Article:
18. Immunogenicity and efficacy of a bivalent DNA vaccine containing LeIF and TSA genes against murine cutaneous leishmaniasis.

    Science.gov (United States)

    Maspi, Nahid; Ghaffarifar, Fatemeh; Sharifi, Zohreh; Dalimi, Abdolhossein; Dayer, Mohammad Saaid

    2017-03-01

    There is no effective vaccine for the prevention and elimination of leishmaniasis. For this reason, we assessed the protective effects of DNA vaccines containing LeIF, TSA genes alone, or LeIF-TSA fusion against cutaneous leishmaniasis pEGFP-N1 plasmid (empty vector) and phosphate buffer saline (PBS) were used as control groups. Therefore, cellular and humoral immune responses were evaluated before and after the challenge with Leishmania major. Lesion diameter was also measured 3-12 weeks after challenge. All immunized mice with plasmid DNA encoding Leishmania antigens induced the partial immunity characterized by increased IFN-γ and IgG2a levels compared with control groups (p TSA, and LeIF-TSA, respectively, than in PBS group at 12th week post infection. IFN/IL-4 and IgG2a/IgG1 ratios indicated that group receiving LeIF-TSA fusion had the highest IFN-γ and IgG2a levels. In this study, DNA immunization promoted Th1 immune response characterized by higher IFN-γ and IgG2a levels and also reduction in lesion size. These results showed that a bivalent vaccine containing two distinct antigens may induce more potent immune responses against leishmaniasis. © 2017 APMIS. Published by John Wiley & Sons Ltd.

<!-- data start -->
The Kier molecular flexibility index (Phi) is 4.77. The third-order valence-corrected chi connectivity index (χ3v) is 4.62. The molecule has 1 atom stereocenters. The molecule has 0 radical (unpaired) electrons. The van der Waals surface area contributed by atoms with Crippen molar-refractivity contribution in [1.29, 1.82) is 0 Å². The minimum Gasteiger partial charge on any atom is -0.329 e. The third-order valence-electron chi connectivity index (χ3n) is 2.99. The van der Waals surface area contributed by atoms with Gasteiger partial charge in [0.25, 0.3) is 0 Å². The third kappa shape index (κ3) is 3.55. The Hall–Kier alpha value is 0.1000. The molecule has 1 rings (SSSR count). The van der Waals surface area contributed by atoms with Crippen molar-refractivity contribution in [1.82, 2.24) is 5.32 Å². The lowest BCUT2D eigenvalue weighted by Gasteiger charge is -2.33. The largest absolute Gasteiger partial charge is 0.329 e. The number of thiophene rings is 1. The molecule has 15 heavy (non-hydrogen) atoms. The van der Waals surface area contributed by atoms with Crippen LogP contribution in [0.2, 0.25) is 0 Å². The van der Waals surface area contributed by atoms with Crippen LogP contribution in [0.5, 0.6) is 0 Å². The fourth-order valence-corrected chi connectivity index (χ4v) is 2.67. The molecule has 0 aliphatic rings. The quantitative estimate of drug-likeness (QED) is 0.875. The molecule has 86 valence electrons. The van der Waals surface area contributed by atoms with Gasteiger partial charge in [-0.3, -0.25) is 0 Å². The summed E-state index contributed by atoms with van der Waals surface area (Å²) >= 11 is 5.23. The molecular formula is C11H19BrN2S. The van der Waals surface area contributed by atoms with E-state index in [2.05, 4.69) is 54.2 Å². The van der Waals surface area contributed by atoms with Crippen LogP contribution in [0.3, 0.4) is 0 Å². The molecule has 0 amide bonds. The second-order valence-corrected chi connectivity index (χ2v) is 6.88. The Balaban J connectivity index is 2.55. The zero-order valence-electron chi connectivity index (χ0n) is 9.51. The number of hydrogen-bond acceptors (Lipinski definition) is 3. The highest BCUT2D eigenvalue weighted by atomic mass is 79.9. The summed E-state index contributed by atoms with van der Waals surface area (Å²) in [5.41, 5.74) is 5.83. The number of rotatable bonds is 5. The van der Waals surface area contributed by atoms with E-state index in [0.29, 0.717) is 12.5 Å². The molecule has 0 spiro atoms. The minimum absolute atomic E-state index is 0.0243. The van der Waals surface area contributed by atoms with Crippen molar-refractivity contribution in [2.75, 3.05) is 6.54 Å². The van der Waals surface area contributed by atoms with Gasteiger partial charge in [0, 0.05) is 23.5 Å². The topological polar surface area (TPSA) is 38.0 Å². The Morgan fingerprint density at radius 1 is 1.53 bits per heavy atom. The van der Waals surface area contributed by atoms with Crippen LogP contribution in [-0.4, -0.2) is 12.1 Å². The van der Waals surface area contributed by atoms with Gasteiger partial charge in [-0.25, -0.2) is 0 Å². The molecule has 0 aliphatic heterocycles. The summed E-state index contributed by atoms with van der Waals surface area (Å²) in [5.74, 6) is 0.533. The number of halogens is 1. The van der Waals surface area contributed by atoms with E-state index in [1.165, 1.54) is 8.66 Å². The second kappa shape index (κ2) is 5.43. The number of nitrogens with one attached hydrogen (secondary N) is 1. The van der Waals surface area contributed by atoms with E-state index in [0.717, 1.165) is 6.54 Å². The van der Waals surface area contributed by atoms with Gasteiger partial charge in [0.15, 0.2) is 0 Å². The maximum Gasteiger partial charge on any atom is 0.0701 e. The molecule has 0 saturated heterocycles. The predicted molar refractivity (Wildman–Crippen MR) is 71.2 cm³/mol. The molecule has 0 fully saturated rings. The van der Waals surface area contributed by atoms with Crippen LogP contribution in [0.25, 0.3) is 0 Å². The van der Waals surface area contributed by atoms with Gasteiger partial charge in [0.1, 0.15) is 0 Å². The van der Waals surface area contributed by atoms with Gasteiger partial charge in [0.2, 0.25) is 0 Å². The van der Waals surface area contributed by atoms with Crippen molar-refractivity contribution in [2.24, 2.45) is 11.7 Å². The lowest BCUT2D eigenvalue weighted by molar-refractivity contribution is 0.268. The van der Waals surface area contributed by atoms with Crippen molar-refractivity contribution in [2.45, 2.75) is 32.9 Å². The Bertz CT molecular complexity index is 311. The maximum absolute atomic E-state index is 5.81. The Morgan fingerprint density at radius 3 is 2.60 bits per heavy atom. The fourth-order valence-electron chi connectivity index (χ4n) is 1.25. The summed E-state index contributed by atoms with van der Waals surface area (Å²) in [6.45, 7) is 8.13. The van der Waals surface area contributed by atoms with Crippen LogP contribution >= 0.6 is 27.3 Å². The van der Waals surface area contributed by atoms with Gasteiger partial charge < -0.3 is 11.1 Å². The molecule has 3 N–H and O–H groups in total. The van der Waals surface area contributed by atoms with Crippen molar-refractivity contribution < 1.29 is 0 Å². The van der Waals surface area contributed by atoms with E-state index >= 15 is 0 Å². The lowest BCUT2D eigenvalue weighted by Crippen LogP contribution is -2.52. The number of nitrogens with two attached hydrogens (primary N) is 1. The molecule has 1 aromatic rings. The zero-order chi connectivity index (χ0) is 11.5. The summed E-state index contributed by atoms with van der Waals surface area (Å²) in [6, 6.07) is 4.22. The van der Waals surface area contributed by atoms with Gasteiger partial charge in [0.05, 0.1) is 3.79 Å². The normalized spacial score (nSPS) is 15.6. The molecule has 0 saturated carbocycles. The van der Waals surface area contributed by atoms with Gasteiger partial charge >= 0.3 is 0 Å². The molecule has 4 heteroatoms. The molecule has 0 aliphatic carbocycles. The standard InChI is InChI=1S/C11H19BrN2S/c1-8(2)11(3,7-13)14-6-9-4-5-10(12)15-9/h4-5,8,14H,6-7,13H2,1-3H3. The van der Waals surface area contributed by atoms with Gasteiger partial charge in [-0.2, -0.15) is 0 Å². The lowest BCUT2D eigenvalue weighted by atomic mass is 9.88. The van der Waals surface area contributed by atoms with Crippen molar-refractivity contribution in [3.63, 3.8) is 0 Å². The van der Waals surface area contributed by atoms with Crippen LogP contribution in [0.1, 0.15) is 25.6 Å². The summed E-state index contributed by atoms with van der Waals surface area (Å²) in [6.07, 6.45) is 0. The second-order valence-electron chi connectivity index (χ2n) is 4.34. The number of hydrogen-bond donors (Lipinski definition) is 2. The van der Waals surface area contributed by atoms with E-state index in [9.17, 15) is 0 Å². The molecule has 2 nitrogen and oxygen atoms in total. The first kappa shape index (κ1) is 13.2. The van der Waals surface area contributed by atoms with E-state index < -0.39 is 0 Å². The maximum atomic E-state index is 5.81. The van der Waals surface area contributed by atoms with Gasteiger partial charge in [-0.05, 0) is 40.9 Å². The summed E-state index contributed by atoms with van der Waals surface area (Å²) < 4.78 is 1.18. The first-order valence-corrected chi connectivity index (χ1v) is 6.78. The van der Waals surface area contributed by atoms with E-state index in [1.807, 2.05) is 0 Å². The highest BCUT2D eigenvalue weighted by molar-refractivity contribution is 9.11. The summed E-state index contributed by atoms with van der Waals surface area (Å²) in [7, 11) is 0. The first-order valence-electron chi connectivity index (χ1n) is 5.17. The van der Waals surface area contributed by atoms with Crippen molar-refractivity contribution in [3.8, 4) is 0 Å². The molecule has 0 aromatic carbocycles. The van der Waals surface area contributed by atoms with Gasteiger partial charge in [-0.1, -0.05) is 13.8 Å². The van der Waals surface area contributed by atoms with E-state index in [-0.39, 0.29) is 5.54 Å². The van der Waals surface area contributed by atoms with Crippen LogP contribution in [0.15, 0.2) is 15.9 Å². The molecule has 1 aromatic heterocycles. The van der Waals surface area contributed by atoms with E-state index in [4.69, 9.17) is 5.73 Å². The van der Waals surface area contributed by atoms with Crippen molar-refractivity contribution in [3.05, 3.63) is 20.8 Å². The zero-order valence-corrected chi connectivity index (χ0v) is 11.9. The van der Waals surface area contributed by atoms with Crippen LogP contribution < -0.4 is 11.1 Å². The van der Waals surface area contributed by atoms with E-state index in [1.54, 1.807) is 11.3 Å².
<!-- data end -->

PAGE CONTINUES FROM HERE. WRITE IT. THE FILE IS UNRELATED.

19. The efficacy of hydro alcoholic extract of Seidlitzia rosmarinus on experimental zoonotic cutaneous leishmaniasis lesions in murine model

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    Maryam Ahmadi

    2014-11-01

    Full Text Available Objective: Leishmaniasis is one of the most important parasitic infectious diseases in the world. Since last century, many efforts have been made to control and treat the disease, but appropriate vaccines, pesticides and medicines are not available or even eligible. The purpose of this study was to evaluate the effect of hydro-alcoholic extract of Seidlitzia rosmarinus on the lesions of experimental Cutaneous Leishmaniasis (CL in Balb/c mice. Materials and Methods: The population study was 60 Ballb/c mice which divided to 6 groups, all infected with Leishmania major [MRHO/75/IR]. Soon after the ulcer started to appear in the early stage, a dose of provided herbal extract with 5, 10 and 15% concentration applied on each lesion. The surface area of the lesions measured during an interval of 10 days. Direct Giemsa stained smears prepared two and four weeks after treatment. Results: Increasing the mean size of the lesions was statistically significant compared to those in control group (p>0.001. Visceral Leishmaniasis (VL developed in all of the mice including the control group that received Eucerine alone. Survival rate in group receiving 15% S. rosmarinus extracts showed significantly higher  compared to mice in control group (p